Castle Frome and its Romanesque Font

Castle Frome is a little hamlet just off the Worcester-Hereford road: you could easily miss it as you drove by, and most do. Which is remarkable, because it has the best font in England. (Discuss! Nearby Eardisley is another candidate, as is the one at my old parish of Bridekirk in Cumbria…) Pevsner called it ‘one of the masterworks of Romanesque sculpture in England. It would arrest attention in any country.’ We wree glad to be introduced by old friends George and Jane Howe who live nearby, and share these church crawls sometimes.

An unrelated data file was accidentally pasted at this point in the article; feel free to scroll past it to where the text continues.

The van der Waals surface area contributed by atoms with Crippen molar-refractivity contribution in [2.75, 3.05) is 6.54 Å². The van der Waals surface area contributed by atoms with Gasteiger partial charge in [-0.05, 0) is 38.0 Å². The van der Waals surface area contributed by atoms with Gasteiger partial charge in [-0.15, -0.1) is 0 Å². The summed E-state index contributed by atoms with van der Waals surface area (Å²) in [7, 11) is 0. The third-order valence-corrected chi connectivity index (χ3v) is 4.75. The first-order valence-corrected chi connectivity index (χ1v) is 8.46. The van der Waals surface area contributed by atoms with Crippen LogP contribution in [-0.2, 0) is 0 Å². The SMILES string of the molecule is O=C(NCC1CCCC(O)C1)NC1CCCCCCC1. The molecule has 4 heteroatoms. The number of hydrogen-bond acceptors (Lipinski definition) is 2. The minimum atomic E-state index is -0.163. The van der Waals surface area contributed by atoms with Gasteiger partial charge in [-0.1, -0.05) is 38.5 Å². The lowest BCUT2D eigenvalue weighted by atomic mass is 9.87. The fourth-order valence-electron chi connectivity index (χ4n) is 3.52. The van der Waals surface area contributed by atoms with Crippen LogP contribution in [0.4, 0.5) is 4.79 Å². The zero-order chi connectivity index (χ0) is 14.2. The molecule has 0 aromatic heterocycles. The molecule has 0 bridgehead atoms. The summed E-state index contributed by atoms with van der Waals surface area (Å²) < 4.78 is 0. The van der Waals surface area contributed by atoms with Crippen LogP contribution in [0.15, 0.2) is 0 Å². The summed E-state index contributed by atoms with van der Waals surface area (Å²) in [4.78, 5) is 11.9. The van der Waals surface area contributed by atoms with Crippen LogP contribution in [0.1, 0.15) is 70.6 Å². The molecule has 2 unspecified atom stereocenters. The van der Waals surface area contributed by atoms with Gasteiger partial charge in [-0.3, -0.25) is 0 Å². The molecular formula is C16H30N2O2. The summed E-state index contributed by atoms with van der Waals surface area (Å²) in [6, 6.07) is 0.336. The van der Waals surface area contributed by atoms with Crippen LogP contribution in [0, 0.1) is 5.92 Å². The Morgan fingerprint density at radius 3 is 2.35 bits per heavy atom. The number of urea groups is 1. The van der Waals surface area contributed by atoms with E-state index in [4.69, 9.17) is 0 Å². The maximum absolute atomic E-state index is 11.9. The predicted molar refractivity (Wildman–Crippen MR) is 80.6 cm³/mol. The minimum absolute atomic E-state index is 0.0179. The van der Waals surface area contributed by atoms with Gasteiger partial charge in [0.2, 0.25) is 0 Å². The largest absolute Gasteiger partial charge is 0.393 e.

The thing about actually visiting is that you can really get into the detail, and at Castle Frome I mean get into, as the undercutting is amazing, especially if it was done without a chisel. But look too at the flowing, flying feet of the St Matthew winged man, and the drama of his face. There too is the cheekier Kilpeck-like caricature of St Matthew’s ox. And that is before we look at the main event which depicts the Baptism of Christ (photo: Michael Garlick). And of course the pedestal figures, perhaps shackled and representing the Old Man in us, captive and burdened by sin, to be set free by the waters of baptism.

There are other treasures too, the tomb of William and Margery Unett, Cavaliers before it all went so horribly wrong, asleep in the chancel with the lustrous green of their bedlinen still showing well; and green though not with anything original, a rare original (Norman) sundial hiding above the north door (the porch is later work). I wonder who used it and why?